But don’t hate passive voice–sometimes it’s appropriate

Passive voice tends to get a bad rap. Yes, it does add extra words to sentences. Yes, it does make verbs less compelling. Yes, it does arrest the forward movement of sentences. And yes, it does result in tentative sentences.

Yet sometimes we need passive voice.

For one, sometimes we actually don’t know who the actor is. When an action has taken place, and we want to talk about it, then we need to use passive voice. For example:

The ball was thrown through the glass window.

At times, we would rather emphasize the action and not the actor or to emphasize the receiver of the action. This is a time to use passive voice:

The houses, the cars, the trees, the entire small town was demolished by the storm.





 @DanaGoats: You’re right! 30 Minutes is not Enough Time



I couldn’t agree with you more, @DanaGoats. Thirty minutes is an egregious amount of time for writing an essay. Some of the topics are so broad, expansive, and complex that you could write a whole book on the issue. Here is a great example: “As people rely more and more on technology to solve problems, the ability of humans to think for themselves will surely deteriorate.” This issue is so difficult to understand and grasp and that to really know, and to really provide a strong reasoned essay, you would need time, like a few months, maybe years. I mean, this issue is discussed in this article, this article, this abstract, this book, and this book. And that is only a small sampling.

So how do we deal with only thirty minutes for an essay?

First the graders understand the pressure that you are under. According to ETS, “Although the GRE readers who score your essays understand the time constraints under which you write and will consider your response a first draft, you still want it to be the best possible example of your writing that you can produce under the testing conditions.” They consider your writing a first draft. As such, an essay could contain a misspelled word or an errant comma and still receive a perfect score. That being said, you should save time to revise and correct your essay. If they see errors repeated throughout the essay, they will knock down your score.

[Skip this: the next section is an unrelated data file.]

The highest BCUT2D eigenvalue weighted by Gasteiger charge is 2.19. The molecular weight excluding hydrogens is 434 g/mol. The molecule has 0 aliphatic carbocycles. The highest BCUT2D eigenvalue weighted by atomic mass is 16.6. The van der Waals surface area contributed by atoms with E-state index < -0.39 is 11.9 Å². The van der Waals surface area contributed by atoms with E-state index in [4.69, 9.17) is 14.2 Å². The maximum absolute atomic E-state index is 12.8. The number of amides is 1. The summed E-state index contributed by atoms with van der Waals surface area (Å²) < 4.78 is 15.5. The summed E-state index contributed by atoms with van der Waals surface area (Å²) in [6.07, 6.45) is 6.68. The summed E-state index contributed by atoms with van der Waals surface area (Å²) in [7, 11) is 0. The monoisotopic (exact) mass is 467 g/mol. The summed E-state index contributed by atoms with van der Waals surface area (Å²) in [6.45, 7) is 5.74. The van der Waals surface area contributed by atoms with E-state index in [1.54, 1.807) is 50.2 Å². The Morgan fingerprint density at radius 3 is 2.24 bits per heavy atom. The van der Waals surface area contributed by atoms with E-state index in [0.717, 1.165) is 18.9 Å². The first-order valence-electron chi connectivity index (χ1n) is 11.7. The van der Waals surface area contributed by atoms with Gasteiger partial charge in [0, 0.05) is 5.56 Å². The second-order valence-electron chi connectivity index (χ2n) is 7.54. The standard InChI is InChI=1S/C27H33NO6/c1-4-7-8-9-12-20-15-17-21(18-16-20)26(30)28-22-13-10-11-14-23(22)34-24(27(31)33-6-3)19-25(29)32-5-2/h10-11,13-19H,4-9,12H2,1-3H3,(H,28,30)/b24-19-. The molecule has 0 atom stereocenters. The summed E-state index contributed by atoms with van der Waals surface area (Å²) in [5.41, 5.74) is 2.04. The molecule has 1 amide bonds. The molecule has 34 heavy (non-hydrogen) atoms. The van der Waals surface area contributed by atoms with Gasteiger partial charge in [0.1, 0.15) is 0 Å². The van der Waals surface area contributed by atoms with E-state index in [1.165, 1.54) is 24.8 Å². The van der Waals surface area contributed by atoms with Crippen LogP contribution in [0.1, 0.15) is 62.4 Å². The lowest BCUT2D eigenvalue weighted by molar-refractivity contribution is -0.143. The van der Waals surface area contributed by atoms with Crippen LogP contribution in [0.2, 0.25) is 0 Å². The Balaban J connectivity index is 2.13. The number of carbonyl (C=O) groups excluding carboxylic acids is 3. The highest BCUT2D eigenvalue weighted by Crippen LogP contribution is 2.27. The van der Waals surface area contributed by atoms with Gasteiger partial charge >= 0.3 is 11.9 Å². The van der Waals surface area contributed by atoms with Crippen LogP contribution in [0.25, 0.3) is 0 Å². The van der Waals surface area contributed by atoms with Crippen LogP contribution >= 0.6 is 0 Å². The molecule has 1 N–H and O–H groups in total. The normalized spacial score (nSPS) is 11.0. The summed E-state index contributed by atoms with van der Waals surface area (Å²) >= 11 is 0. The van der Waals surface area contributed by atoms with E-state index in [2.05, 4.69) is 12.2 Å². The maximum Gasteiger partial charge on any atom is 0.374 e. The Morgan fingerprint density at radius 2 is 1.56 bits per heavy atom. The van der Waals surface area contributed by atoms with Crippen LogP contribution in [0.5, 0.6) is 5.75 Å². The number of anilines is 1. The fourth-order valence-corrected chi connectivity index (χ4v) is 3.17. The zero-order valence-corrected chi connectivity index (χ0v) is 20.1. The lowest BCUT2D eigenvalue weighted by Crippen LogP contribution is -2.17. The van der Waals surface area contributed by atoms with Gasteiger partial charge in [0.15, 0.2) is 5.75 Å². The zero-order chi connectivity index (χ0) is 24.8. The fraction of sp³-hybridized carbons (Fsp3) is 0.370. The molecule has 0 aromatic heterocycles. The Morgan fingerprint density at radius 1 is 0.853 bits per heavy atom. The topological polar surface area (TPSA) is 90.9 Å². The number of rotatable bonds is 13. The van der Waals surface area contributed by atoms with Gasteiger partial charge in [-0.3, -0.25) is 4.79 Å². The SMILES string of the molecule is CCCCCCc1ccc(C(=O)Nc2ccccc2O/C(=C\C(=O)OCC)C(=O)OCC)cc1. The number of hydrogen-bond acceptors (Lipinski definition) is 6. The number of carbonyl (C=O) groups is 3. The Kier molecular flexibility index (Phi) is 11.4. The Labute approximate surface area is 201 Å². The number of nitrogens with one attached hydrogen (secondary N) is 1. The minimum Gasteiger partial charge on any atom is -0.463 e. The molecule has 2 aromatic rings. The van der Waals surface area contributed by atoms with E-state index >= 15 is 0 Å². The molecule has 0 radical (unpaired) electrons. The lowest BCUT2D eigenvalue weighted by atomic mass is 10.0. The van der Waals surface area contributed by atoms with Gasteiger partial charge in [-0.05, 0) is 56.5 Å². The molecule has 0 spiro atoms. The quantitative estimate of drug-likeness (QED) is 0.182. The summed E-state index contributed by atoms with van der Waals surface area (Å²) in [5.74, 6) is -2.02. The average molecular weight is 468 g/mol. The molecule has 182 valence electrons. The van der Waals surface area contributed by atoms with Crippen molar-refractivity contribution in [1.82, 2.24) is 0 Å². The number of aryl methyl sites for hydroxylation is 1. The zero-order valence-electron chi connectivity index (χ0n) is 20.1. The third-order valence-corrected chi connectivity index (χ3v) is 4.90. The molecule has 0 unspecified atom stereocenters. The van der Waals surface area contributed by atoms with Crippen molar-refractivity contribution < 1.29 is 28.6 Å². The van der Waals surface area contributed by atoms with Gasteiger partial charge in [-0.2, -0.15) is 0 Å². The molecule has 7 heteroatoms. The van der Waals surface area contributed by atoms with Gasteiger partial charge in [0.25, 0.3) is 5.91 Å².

Second, they are not really testing your essay writing skill. According to them, “The Analytical Writing measure tests your critical thinking and analytical writing skills. It assesses your ability to articulate and support complex ideas, construct and evaluate arguments, and sustain a focused and coherent discussion.” Not to say that this makes it easier, but they are more interested in your ideas than your grammar (this is not a license to neglect grammar). They want to see coherence and development—not a fabricated essay format or a research paper. They want to see analytical skills and critical thought.So in thirty minutes, ETS can make some assumptions about what kind of thinker and writer you are.

Third, imagine that you are crafting a business email for a prospective client. You want to come off clear and precise. You don’t want to be too formal, but you don’t want slang and idioms to crowd the email. Also, you know that the client will appreciate a stylistically clear and grammatically correct email. ETS is no different, so trying approaching the essay as an email for a potential client, not an essay for school.

Finally, you have opportunities to prepare for this essay so that you can really focus your time on test day. The preparation you do now will only benefit you when you have the thirty minute pressure weighing down on you. Here is a collection of articles that can help you prepare for the essays on the GRE.

  1. Outlines for Timed Essays: Establish outlines for potential essays before test day so that you don’t have to think about it during the test. Just use an outline you have already mapped out and fill it with the specifics of the prompt in front of you.
  2. Coming up with Examples for Timed Essays: Start generating examples now. ETS publishes example prompts for the Issue essay and Argument essay that will be very similar to what you will see on the test. Come up with examples and organize them based on topic. That way, you won’t have to spend a lot of time thinking of good examples on test day.
  3. Perfection through Revision: Save time to revise. This may be the difference between a 3 or a 4 on the test. Nothing comes out perfect the first time, so make sure you pace yourself  and spend time to edit and revise your writing.
  4. Identifying Common Flaws and Part II: For the argument analysis essay, make sure that you are aware of the common argument flaws and fallacies that pop up on the test.

In the end Dana, your essay skills are not being tested. ETS is testing you on a very particular type of writing that you really are only going to do once. But the skills for success on the writing measure, like preparation, planning, and revision, are skills that you will use again in the future. So don’t approach it like an essay for school. This is something unique, but requires a similar skill set.

Good luck!